Schedule 14A


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The table below sets forth for fiscal 2016 the threshold, target and maximum levels for the adjusted ROIC performance goal as well as the actual achievement of that performance goal for fiscal 2016 and the percentage of the target level of that achievement.

 

 

 

 

 

 

 

 

 

 

 

 

 

 

 

Performance

Goal




 




Threshold




Target




Maximum




Result




Percent of

Target

Performance

Achieved




Percent of

Target

Payout

Achieved
































Adjusted ROIC



 



10.6%



17.6%



22.6%



15.9%



90.3%



93.9%

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Based on the results for fiscal 2016, the payouts to each named executive officer (other than Mr. Emholz and Ms. Powell, who were not officers of the Company at the time of the date of grant) for the PRSUs with a date of grant of December 3, 2014, were calculated as follows based upon the respective PRSUs attributable to fiscal year 2015 and 2016 performance.

 

 

 

 

 

 

 

 

 

 


 

Target PRSUs

 

Actual PSRUs

Named Executive Officer (1)


 

Shares


 

Value(2)


 

Shares


 

Value(3)




















Jeffrey Graves

 

2,670

 

$178,837

 

2,508

 

$134,805

Jeffrey Oldenkamp

 

672

 

$45,011

 

631

 

$33,916

William Bachrach

 

684

 

$45,814

 

642

 

$34,508

John Emholz

 



 



 



 



Catherine Powell

 



 



 



 



(1)

Vesting and payout date was December 3, 2016.

(2)

Target PSRU value represents number of shares granted multiplied by the share price of $66.98 on the date of the grant (December 3, 2014).

(3)

Actual PSRU value represents the number of actual shares delivered based on the payout achieved multiplied by the share price of $53.75 on the date of vest (December 3, 2016).
Compensation Policies
Equity Incentive Grant Policy. The Committee recognizes the importance of adhering to specific practices and procedures in the granting of equity incentives. Accordingly, the Committee has developed a formal policy relating to the grant of equity incentives. Our policy is that grants of equity incentives, other than new hire or promotional grants, will be made by the Committee once per year as described above. Equity incentive awards to our CEO are approved by the independent directors of the Board following a recommendation by the Committee. Our policy is that the annual grant date for awards made by the Committee for the annual grant is on the later of (i) market close as of the first Wednesday in December in the first fiscal quarter, or (ii) market close as of the fifth business day after the fourth quarter earnings release is issued. Our policy also states that the grant date for awards made by the Committee to new hires will be the 15th day of the month following the month of hire or, if the market is closed that day, the first business day prior thereto in which the market is open.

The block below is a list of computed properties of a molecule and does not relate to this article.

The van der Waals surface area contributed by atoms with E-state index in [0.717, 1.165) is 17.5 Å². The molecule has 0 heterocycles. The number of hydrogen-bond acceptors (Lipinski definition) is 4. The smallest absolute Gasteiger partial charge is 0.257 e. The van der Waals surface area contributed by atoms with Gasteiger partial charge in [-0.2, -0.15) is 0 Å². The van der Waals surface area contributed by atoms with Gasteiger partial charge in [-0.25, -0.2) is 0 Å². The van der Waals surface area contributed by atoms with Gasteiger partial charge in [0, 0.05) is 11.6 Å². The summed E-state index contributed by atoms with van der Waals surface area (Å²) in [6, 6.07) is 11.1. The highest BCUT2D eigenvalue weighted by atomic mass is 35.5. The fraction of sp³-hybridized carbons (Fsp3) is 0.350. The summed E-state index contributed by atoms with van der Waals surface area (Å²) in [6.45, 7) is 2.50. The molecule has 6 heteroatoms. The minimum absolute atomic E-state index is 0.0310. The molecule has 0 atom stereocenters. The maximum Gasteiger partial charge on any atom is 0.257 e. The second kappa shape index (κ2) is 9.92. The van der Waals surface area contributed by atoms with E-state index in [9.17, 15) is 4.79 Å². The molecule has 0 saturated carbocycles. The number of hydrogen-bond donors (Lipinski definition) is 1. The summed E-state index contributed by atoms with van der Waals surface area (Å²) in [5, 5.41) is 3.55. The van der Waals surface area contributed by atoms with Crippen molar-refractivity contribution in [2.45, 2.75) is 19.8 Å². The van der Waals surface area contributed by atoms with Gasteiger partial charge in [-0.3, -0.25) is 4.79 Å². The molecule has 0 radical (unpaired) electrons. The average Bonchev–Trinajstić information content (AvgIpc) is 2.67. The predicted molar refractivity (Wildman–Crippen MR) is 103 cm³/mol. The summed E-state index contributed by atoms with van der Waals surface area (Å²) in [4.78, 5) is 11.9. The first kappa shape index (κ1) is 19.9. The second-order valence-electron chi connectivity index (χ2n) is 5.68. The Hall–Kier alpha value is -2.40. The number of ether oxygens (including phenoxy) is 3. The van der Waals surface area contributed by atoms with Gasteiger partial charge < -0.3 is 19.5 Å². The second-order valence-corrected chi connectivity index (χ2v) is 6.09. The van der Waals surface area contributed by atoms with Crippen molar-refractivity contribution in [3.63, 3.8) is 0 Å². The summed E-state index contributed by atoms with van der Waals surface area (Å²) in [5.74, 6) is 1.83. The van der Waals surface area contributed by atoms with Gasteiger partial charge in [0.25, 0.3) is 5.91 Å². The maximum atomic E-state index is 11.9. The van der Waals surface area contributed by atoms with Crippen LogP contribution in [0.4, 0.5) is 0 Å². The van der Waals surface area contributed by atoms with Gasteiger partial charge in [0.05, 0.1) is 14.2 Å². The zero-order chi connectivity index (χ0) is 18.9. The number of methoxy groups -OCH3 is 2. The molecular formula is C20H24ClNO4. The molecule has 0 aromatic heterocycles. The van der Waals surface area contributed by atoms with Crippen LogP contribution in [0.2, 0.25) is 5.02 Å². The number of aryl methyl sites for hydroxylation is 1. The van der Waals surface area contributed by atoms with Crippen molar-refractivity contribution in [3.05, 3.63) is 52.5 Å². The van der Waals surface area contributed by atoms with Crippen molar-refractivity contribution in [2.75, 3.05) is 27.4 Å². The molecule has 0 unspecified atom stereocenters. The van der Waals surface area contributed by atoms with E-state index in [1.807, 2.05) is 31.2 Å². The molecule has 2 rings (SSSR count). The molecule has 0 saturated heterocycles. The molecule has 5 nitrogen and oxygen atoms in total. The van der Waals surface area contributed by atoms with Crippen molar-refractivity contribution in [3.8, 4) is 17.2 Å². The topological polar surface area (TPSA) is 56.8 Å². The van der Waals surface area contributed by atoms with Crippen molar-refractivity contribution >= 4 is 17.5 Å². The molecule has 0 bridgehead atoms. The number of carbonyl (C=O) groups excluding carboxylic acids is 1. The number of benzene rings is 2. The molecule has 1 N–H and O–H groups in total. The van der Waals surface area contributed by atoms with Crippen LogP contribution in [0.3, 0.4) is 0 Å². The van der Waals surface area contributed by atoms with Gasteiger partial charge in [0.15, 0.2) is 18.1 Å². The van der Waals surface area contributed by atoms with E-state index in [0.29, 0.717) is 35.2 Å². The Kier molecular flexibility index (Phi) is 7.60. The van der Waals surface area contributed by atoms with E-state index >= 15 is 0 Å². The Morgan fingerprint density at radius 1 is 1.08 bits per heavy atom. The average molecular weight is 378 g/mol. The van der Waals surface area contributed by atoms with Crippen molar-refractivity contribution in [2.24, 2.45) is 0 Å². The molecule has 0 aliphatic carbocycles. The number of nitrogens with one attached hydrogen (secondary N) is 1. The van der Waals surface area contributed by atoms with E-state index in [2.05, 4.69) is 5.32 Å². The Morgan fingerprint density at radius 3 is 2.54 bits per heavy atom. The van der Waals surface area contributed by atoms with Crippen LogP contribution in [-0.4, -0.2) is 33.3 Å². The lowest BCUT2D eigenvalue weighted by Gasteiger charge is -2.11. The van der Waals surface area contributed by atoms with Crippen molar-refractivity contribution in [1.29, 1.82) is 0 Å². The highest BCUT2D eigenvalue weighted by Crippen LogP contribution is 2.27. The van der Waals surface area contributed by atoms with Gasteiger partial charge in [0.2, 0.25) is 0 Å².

Under our 2011 Stock Incentive Plan, the Committee may delegate authority to make awards to a subcommittee consisting only of independent directors or to one or more executive officers. We also included a similar provision to the 2017 Stock Incentive Plan that is the subject of shareholder approval at this Annual Meeting. The Committee has delegated authority to the CEO to make awards of stock options, restricted stock units or a combination of stock options and restricted stock units, other than to our executive officers. This delegation is subject to a maximum number of shares and other restrictions.
Executive Compensation Clawback Policy. We added a recoupment or "clawback" provision to our EVC Plan that was approved by shareholders at the fiscal year 2009 annual meeting of shareholders. Our 2011 Stock Incentive Plan contains a similar provision. We also included a similar provision to the 2017 Stock Incentive Plan that is the subject of shareholder approval at this Annual Meeting, with the addition of recoupment in the event of a violation of the MTS Code of Conduct. These clawback provisions require an executive officer to forfeit and allow us to recoup from the
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executive officer any payments or benefits received by the executive officer under the EVC Plan or our equity plans under certain circumstances, such as certain restatements of our financial statements, termination of employment for cause, violation of the MTS Code of Conduct and breach of an agreement between us and the executive officer.
Stock Ownership Guidelines. To align our executive officers' interests with our shareholders' interests, the Committee expects our executive officers to acquire significant equity ownership in the Company. Accordingly, we have adopted stock ownership guidelines requiring each executive officer to achieve an equity ownership level equal to a specified multiple of his or her base salary within five years of being appointed as an executive officer or within five years of change in executive officer status resulting in an increased required level of ownership. The Committee revised the stock ownership guidelines in September 2014 and the current minimum equity ownership levels as a multiple of base pay are as follows: five times for the CEO; four times for the Chief Financial Officer; and a multiple equal to their executive salary grade level for any other Senior Vice President (ranging from two times to four times) and one time for a Vice President. As part of the revisions in September 2014, the policy now provides that failure by a participant to meet the required ownership level within the time period established will result in a requirement that participants must retain 100% of the net shares acquired (net of taxes) through the Company's equity compensation programs until the ownership levels are met. It also requires that our executive officers hold equity acquired through our equity compensation plans in a minimum amount of 75% of the net proceeds (net of taxes) until ownership levels are met.